Topic – Effectiveness of Physical Exercises in Reducing Depression
Attachments is something I have been working with throughout the semester.
Imagine that you have the freedom to conduct any type of research study in the field of psychology. Develop a research proposal in which you describe your study and identify how it might be carried out. The research study can be correlational, survey-based, quasi-experimental, or experimental in nature.
The Research Proposal should be between 1,750 to 2,000 words). Include 8-10 scholarly, peer-reviewed sources within the last 5 years.
A. Title Page, Abstract page, and References page in APA format: Please refer to the APA style guide regarding the difference between an abstract and an introduction.
B. Introduction and Literature Review: The introduction and literature review is the longest section of the paper, as it provides the necessary background for the proposed study. It should begin with a broad overview of the research topic and gradually narrow into the specific variables of interest related to the topic. Tell the story of what researchers have already learned about the topic of interest and set the stage for your unique study. After reading the literature review, the reader should have a solid understanding of the background of your topic and how your study fits into the larger field. The final paragraph of the literature review should include your research questions and hypothesis (or hypotheses). This section should include AT LEAST 8-10 peer-reviewed, scholarly sources.
C. Method section: This part has four sections (each of which is a subheading):
1. Design- Briefly explain the design of the experiment and why that is the best design for your study (e.g., correlational non-experimental design, between-subjects, within-subjects, or mixed experimental design). Identify the variables of interest (for experimental studies, identify independent variables and dependent variables).
2. Participants- Identify how many participants should be involved in the study. Describe the inclusion and exclusion criteria. How will they be recruited (e.g., convenience sample, random sampling, etc.)?
3. Apparatus/ Materials/ Instruments- What materials or instruments will be used in the experiment? What items will you need to run your study (tests, gadgets, paper/ pencils, etc.)? Clearly state if any tests/surveys/instruments are self-created or used in a previous study. If using established instruments, be sure to cite properly and include a copy in the Appendix.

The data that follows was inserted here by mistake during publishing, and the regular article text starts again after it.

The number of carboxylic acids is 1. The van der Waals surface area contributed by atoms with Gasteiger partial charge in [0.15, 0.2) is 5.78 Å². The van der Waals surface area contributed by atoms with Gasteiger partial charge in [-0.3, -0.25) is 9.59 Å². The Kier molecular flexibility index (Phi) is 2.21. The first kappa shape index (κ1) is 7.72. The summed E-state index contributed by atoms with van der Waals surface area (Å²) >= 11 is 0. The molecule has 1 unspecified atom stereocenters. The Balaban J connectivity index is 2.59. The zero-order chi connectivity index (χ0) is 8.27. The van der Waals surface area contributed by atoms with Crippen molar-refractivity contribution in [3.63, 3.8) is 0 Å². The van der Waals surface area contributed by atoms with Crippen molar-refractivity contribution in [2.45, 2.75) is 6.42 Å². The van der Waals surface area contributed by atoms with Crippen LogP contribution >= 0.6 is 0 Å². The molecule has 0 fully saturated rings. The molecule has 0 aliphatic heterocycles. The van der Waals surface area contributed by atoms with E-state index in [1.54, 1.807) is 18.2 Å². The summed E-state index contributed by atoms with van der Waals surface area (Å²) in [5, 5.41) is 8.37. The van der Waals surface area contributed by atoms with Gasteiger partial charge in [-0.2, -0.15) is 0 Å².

4. Procedure- Provide a clear description of all procedures to be followed in the study. This should be a step-by-step explanation of what will occur in the study.
a. For example, will there be groups? Will there be manipulation to control variables? Provide the steps of the study in chronological order for the reader. Write in the conditional tense since the study will not be carried out.
D. Results: Do not create fake results! Write a brief paragraph in which you identify the most appropriate statistical calculation for your study design. Explain why this statistic is appropriate and what it indicates. For example, if you are designing a correlational study, you might write “The most appropriate statistic for this type of correlational design is Pearson’s r. This calculation will demonstrate three things: if there is a relationship between the two variables, the magnitude of that relationship, and the strength of that relationship.” Identify the appropriate alpha level/confidence interval.
E. Discussion: Include at least four paragraphs:
1. Describe what it would mean if significant results were obtained. Then describe what it would mean to obtain nonsignificant results.
2. Discuss how the study will follow APA ethical guidelines by explaining the use of an informed consent form, debriefing statement (if applicable), and obtaining IRB permission.
3. Discuss any limitations in the study (e.g., possible confounding, lack of random assignment or random sampling, etc.).
4. Conclude with a discussion of future studies that could arise from the present study.
F. References: Include at least 8-10 scholarly, peer-reviewed sources published within the last 5 years.
G. Appendices: Include two figures OR two tables OR a table and a figure. A table consists of columns and rows of numbers or text, and a figure is anything else (chart, map, graph, etc.). For example, set up a table describing the ideal participant demographic breakdown; include example questions from a self-made survey; include the entire survey/instrument if using an established tool; include a copy of the informed consent form; include the debriefing statement (if applicable). If unsure, contact your instructor for confirmation of appendices.